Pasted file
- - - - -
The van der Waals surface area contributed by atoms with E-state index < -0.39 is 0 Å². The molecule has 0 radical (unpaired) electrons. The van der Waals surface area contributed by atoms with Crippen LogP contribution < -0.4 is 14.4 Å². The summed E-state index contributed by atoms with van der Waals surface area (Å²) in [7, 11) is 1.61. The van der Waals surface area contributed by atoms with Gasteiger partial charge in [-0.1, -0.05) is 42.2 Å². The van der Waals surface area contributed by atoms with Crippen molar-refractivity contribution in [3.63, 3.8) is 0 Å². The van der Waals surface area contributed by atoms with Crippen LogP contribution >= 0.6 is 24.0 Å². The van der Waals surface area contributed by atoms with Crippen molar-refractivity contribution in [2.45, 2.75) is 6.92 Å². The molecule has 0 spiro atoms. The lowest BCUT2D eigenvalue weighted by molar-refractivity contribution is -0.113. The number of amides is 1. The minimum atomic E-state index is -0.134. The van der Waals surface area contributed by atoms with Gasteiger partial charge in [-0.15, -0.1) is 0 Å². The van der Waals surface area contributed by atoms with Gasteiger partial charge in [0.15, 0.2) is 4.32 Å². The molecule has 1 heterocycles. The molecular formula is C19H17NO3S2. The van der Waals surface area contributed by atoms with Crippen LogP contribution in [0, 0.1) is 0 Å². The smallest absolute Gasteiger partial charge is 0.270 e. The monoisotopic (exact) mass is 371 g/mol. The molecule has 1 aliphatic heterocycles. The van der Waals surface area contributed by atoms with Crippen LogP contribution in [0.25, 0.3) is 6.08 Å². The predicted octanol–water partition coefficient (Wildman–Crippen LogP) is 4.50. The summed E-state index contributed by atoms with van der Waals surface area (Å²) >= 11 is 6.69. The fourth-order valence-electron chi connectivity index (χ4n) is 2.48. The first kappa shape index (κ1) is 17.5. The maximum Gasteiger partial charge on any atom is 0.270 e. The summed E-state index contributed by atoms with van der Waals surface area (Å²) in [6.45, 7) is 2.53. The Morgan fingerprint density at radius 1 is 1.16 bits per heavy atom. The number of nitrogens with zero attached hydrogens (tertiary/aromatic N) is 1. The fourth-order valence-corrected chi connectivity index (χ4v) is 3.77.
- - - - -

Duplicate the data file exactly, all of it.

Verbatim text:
The van der Waals surface area contributed by atoms with E-state index < -0.39 is 0 Å². The molecule has 0 radical (unpaired) electrons. The van der Waals surface area contributed by atoms with Crippen LogP contribution < -0.4 is 14.4 Å². The summed E-state index contributed by atoms with van der Waals surface area (Å²) in [7, 11) is 1.61. The van der Waals surface area contributed by atoms with Gasteiger partial charge in [-0.1, -0.05) is 42.2 Å². The van der Waals surface area contributed by atoms with Crippen molar-refractivity contribution in [3.63, 3.8) is 0 Å². The van der Waals surface area contributed by atoms with Crippen LogP contribution >= 0.6 is 24.0 Å². The van der Waals surface area contributed by atoms with Crippen molar-refractivity contribution in [2.45, 2.75) is 6.92 Å². The molecule has 0 spiro atoms. The lowest BCUT2D eigenvalue weighted by molar-refractivity contribution is -0.113. The number of amides is 1. The minimum atomic E-state index is -0.134. The van der Waals surface area contributed by atoms with Gasteiger partial charge in [-0.15, -0.1) is 0 Å². The van der Waals surface area contributed by atoms with Gasteiger partial charge in [0.15, 0.2) is 4.32 Å². The molecule has 1 heterocycles. The molecular formula is C19H17NO3S2. The van der Waals surface area contributed by atoms with Crippen LogP contribution in [0, 0.1) is 0 Å². The smallest absolute Gasteiger partial charge is 0.270 e. The monoisotopic (exact) mass is 371 g/mol. The molecule has 1 aliphatic heterocycles. The van der Waals surface area contributed by atoms with Crippen LogP contribution in [0.25, 0.3) is 6.08 Å². The predicted octanol–water partition coefficient (Wildman–Crippen LogP) is 4.50. The summed E-state index contributed by atoms with van der Waals surface area (Å²) >= 11 is 6.69. The fourth-order valence-electron chi connectivity index (χ4n) is 2.48. The first kappa shape index (κ1) is 17.5. The maximum Gasteiger partial charge on any atom is 0.270 e. The summed E-state index contributed by atoms with van der Waals surface area (Å²) in [6.45, 7) is 2.53. The Morgan fingerprint density at radius 1 is 1.16 bits per heavy atom. The number of nitrogens with zero attached hydrogens (tertiary/aromatic N) is 1. The fourth-order valence-corrected chi connectivity index (χ4v) is 3.77.